mor he always displayed, though he
suffered incessantly, made Baldwin a
well known character all over the
country. , ,
A number of year sago he travel-
ed as a side show attraction, but
gave that up long since. He wa.
married, but his wife died in Hup'
about a year apo. He is said to havt
sister "in Birmingham. He wore
Masonic. Odd Fellow; and Elks em-
blems and efforts are being made tc
locate relatives. Letters found or
his person show that he was ill foi
about six weeks at Holdenville las'
October and November.
Baldwin went to Shawnee severa
days ago and stopped at the Burt ho-
tel*. Wednesday morning he check-*
out, and had his baggage taken t
the Santa Fe depot. Aft re his in
jury, however, he was taken to th(
hotel again. ...
As he was being helped in he said
"Get a doctor, quick; 1 am hurt wors.
than vou think 1 am. and I'm going
to die." He lingered through the
day, however, breathing his la.^t a'
The remains were taken to th<
morirue where they are ben/I helif
until relatives or friends are hear
from. It was at first thought un in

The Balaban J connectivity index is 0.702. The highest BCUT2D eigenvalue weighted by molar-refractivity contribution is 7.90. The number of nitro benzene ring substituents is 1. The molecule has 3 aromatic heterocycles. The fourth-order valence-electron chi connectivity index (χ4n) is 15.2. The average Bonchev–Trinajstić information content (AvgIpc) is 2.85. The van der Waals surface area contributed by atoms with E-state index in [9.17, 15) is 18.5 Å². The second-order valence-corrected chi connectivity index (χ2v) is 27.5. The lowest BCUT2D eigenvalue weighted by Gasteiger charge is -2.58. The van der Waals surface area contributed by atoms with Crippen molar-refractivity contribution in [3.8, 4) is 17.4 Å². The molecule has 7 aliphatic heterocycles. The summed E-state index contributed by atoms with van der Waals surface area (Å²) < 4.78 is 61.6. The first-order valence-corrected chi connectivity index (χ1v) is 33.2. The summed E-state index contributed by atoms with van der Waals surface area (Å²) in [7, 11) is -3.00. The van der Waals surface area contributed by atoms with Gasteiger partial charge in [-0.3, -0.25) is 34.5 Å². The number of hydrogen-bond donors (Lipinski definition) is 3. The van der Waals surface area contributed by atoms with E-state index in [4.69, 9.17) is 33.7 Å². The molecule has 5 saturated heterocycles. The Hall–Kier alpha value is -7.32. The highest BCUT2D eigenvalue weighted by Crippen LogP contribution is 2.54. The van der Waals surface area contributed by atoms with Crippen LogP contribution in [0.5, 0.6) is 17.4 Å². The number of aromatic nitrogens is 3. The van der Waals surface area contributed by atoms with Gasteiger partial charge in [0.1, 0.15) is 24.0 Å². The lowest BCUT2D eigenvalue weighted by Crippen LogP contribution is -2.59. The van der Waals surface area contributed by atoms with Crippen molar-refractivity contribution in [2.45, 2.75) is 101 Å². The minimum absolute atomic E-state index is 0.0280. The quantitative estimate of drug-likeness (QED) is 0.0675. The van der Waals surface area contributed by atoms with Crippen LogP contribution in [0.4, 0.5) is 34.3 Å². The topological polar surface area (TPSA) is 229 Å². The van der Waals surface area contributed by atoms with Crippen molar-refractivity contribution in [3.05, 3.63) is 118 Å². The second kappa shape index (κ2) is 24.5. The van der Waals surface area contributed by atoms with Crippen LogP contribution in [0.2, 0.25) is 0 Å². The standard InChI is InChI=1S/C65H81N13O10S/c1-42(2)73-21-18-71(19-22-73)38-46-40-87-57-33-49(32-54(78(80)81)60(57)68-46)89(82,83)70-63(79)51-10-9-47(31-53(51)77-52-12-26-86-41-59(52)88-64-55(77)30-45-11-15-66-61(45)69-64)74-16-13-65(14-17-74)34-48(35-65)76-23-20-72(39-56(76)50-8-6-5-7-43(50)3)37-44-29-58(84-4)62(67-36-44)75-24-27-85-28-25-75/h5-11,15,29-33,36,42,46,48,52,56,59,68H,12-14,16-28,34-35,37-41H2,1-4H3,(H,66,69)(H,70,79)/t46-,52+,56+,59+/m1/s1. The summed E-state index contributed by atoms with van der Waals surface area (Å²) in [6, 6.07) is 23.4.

•juest might have to be held bu hi
Vath evidently having resulted fron
ti <e fall, it was not deemed nec 'seary
Ho had but $37.25 in his purse wher
of Messer was in the
Only Got $100.
J M Carter, who recently brought
suit against the Frisco railroad for
$3000 da mages alleged he sustained
bv the ra 'Iroad was last week given
a' verdict a tainsit the company for
$100. The > tomage sustained was to
Rhone £«?se Again.
For about the 'sU*-'nt^ l'"u' ' *\e
case of Ike Rhone is l'lc "ttract.or
in court. It will be rem umbered that
Ike is alleged to have kilK "d on® " "J
Stewart early last fall ilear . -J.
At the examining trial before ,
Biard, Ike was granted bail, ai>l1 tl'e
Mr. Wilson's Cabinet there was con
Uant criticism of worthy men be
.ause they had not Always voted thi
Democratic ticket. Even in the fina
^elections were found instances o:
ndependence that to regular part;
:nen are unpordonable political sins
It is safe to say that nine out of tei
Democrats who'are after office unde
the nOw Administration will pre.s
heir claims strongest upon their par
* It so happens that with the adven*
if Wilson, there is a revival of Jef-
ferson. His name is mentioned, hif
iews are quoted and his precedent;
ire applauded in speech and in print
Mid we are invited to a return of hi:
virtues. So, it is a pleasure to direc'
•rood Democrats to a new apprecia
ion of his sentiments. Their atten
ion is called to the following word: